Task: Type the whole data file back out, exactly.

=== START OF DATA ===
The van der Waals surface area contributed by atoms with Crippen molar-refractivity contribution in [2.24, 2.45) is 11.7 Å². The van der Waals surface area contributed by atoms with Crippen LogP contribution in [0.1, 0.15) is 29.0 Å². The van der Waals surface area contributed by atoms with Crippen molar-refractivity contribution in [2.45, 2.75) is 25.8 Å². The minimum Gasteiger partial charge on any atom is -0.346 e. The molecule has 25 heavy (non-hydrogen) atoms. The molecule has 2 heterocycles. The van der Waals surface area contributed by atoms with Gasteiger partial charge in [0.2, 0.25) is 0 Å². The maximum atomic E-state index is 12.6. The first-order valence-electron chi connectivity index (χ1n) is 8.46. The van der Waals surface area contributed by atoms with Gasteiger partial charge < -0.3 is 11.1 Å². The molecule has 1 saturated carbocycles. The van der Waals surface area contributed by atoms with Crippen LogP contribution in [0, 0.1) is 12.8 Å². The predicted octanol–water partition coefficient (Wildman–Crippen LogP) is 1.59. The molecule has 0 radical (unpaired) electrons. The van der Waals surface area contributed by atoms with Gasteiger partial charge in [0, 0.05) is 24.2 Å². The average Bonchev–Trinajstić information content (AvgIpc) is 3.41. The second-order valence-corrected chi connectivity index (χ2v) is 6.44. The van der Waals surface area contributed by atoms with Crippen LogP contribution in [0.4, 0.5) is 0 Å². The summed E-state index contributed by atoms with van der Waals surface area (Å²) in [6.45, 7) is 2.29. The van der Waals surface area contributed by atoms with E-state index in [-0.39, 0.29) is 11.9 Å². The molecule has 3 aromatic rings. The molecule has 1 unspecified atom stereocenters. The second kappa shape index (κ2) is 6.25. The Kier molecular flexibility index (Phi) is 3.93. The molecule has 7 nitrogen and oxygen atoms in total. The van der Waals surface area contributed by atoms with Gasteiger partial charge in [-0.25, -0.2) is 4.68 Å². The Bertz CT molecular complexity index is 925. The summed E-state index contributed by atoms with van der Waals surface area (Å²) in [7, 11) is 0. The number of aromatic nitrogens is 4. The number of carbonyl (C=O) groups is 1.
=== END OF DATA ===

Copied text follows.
The van der Waals surface area contributed by atoms with Crippen molar-refractivity contribution in [2.24, 2.45) is 11.7 Å². The van der Waals surface area contributed by atoms with Crippen LogP contribution in [0.1, 0.15) is 29.0 Å². The van der Waals surface area contributed by atoms with Crippen molar-refractivity contribution in [2.45, 2.75) is 25.8 Å². The minimum Gasteiger partial charge on any atom is -0.346 e. The molecule has 25 heavy (non-hydrogen) atoms. The molecule has 2 heterocycles. The van der Waals surface area contributed by atoms with Gasteiger partial charge in [0.2, 0.25) is 0 Å². The maximum atomic E-state index is 12.6. The first-order valence-electron chi connectivity index (χ1n) is 8.46. The van der Waals surface area contributed by atoms with Gasteiger partial charge < -0.3 is 11.1 Å². The molecule has 1 saturated carbocycles. The van der Waals surface area contributed by atoms with Crippen LogP contribution in [0, 0.1) is 12.8 Å². The predicted octanol–water partition coefficient (Wildman–Crippen LogP) is 1.59. The molecule has 0 radical (unpaired) electrons. The van der Waals surface area contributed by atoms with Gasteiger partial charge in [0, 0.05) is 24.2 Å². The average Bonchev–Trinajstić information content (AvgIpc) is 3.41. The second-order valence-corrected chi connectivity index (χ2v) is 6.44. The van der Waals surface area contributed by atoms with Crippen LogP contribution in [0.4, 0.5) is 0 Å². The summed E-state index contributed by atoms with van der Waals surface area (Å²) in [6.45, 7) is 2.29. The van der Waals surface area contributed by atoms with E-state index in [-0.39, 0.29) is 11.9 Å². The molecule has 3 aromatic rings. The molecule has 1 unspecified atom stereocenters. The second kappa shape index (κ2) is 6.25. The Kier molecular flexibility index (Phi) is 3.93. The molecule has 7 nitrogen and oxygen atoms in total. The van der Waals surface area contributed by atoms with Gasteiger partial charge in [-0.25, -0.2) is 4.68 Å². The Bertz CT molecular complexity index is 925. The summed E-state index contributed by atoms with van der Waals surface area (Å²) in [7, 11) is 0. The number of aromatic nitrogens is 4. The number of carbonyl (C=O) groups is 1.